No more breed bans for service dogs aboard U.S. airlines

Thanks to an outpouring of support from animal advocates across the country, the U.S. Department of Transportation recently published a ruling that airlines can no longer have breed-discriminatory bans for service animals.

This is important on so many levels. First, profiling a dog based on appearance, which is what the previous bans were based on, provides zero information about that dog’s behavior. As we know, all dogs are individuals and display as much variation in behavior within a breed group as between different breeds.

Second, this ruling is crucial to the hundreds of thousands of pet owners who want to travel with their pets, not to mention military families traveling from overseas with their dogs, and animal organizations that arrange the transport of rescued dogs to receiving groups and individuals across the country.

Bottom line: The ruling will enhance safety, save lives and remove myth-based obstacles for responsible pet owners.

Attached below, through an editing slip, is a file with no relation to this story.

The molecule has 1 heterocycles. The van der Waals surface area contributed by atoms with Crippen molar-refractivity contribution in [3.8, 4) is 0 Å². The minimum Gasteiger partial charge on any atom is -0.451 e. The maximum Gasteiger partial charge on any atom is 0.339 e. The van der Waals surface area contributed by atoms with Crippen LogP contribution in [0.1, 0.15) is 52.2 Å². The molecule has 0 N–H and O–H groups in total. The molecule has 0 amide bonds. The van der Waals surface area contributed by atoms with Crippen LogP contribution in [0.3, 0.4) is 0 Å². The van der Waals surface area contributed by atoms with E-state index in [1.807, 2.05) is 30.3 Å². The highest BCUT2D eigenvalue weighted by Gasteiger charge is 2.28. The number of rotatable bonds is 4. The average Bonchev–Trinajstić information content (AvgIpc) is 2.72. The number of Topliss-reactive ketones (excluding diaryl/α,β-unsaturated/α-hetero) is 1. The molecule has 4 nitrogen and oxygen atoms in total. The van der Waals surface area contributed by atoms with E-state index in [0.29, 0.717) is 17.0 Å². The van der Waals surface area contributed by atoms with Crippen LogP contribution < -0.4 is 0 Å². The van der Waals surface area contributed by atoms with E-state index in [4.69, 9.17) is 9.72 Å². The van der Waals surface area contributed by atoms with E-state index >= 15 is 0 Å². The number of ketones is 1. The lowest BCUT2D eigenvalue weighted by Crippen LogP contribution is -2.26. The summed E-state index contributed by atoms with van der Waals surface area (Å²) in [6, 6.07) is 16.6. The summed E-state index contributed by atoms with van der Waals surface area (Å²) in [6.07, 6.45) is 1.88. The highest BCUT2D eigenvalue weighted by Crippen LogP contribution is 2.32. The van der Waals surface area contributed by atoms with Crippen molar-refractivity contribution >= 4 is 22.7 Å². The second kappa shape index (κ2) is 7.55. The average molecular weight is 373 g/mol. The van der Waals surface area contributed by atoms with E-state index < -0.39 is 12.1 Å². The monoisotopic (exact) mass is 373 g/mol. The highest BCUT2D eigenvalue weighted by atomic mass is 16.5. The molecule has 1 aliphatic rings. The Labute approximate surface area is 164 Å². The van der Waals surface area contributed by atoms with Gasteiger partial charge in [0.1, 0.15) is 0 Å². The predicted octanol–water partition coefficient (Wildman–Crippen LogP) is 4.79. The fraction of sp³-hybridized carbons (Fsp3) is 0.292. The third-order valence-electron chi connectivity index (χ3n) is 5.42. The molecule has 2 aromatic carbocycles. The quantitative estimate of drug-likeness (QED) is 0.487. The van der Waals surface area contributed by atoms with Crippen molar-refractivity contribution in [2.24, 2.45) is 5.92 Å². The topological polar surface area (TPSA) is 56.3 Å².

This didn’t happen in a vacuum. The U.S. Department of Transportation had solicited comments on the proposal earlier this year, which prompted the Best Friends advocacy team to organize a grassroots effort to solicit support from our large network of animal lovers.

That effort resulted in well over 1,200 individual comments being sent in — all supporting the rule to prohibit breed discrimination. Those comments represented nearly 12% of the total comments received by the department throughout the year.

As our legislative attorney Ledy VanKavage frequently says, “Politics is not a spectator sport.” To that end.

This ruling speaks volumes about the impact we can have when we use our voices for the animals we care so much about.

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